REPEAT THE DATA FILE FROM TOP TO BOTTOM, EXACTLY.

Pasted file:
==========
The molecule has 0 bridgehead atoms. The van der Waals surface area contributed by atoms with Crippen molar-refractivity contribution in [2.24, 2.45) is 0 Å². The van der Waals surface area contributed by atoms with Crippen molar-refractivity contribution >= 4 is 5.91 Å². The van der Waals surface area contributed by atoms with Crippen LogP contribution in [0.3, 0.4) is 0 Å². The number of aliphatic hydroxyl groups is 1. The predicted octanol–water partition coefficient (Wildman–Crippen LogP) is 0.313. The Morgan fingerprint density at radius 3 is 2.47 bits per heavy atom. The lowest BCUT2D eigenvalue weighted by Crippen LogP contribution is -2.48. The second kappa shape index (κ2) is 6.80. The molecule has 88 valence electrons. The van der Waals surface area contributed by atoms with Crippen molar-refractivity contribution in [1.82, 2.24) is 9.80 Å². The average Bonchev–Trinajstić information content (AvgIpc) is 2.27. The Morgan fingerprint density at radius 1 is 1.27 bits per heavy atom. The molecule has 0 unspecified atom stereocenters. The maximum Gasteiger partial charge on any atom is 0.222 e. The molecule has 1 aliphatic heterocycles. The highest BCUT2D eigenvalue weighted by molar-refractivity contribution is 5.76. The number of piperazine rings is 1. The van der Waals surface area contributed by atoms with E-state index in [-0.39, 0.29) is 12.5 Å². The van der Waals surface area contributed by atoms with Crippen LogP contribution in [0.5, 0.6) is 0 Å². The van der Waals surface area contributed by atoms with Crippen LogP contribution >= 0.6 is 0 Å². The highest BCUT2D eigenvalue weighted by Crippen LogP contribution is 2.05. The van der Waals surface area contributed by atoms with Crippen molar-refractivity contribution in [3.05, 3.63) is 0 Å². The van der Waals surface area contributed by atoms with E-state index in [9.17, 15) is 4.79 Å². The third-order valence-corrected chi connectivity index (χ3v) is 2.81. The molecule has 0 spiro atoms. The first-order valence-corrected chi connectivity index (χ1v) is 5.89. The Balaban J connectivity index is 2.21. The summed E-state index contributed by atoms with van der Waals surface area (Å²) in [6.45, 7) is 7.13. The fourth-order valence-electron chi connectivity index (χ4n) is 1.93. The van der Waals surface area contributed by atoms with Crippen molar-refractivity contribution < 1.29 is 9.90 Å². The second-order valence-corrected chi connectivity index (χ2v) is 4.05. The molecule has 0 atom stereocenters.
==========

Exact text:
The molecule has 0 bridgehead atoms. The van der Waals surface area contributed by atoms with Crippen molar-refractivity contribution in [2.24, 2.45) is 0 Å². The van der Waals surface area contributed by atoms with Crippen molar-refractivity contribution >= 4 is 5.91 Å². The van der Waals surface area contributed by atoms with Crippen LogP contribution in [0.3, 0.4) is 0 Å². The number of aliphatic hydroxyl groups is 1. The predicted octanol–water partition coefficient (Wildman–Crippen LogP) is 0.313. The Morgan fingerprint density at radius 3 is 2.47 bits per heavy atom. The lowest BCUT2D eigenvalue weighted by Crippen LogP contribution is -2.48. The second kappa shape index (κ2) is 6.80. The molecule has 88 valence electrons. The van der Waals surface area contributed by atoms with Crippen molar-refractivity contribution in [1.82, 2.24) is 9.80 Å². The average Bonchev–Trinajstić information content (AvgIpc) is 2.27. The Morgan fingerprint density at radius 1 is 1.27 bits per heavy atom. The molecule has 0 unspecified atom stereocenters. The maximum Gasteiger partial charge on any atom is 0.222 e. The molecule has 1 aliphatic heterocycles. The highest BCUT2D eigenvalue weighted by molar-refractivity contribution is 5.76. The number of piperazine rings is 1. The van der Waals surface area contributed by atoms with E-state index in [-0.39, 0.29) is 12.5 Å². The van der Waals surface area contributed by atoms with Crippen LogP contribution in [0.5, 0.6) is 0 Å². The van der Waals surface area contributed by atoms with Crippen LogP contribution >= 0.6 is 0 Å². The highest BCUT2D eigenvalue weighted by Crippen LogP contribution is 2.05. The van der Waals surface area contributed by atoms with Crippen molar-refractivity contribution in [3.05, 3.63) is 0 Å². The van der Waals surface area contributed by atoms with E-state index in [9.17, 15) is 4.79 Å². The third-order valence-corrected chi connectivity index (χ3v) is 2.81. The molecule has 0 spiro atoms. The first-order valence-corrected chi connectivity index (χ1v) is 5.89. The Balaban J connectivity index is 2.21. The summed E-state index contributed by atoms with van der Waals surface area (Å²) in [6.45, 7) is 7.13. The fourth-order valence-electron chi connectivity index (χ4n) is 1.93. The van der Waals surface area contributed by atoms with Crippen molar-refractivity contribution < 1.29 is 9.90 Å². The second-order valence-corrected chi connectivity index (χ2v) is 4.05. The molecule has 0 atom stereocenters.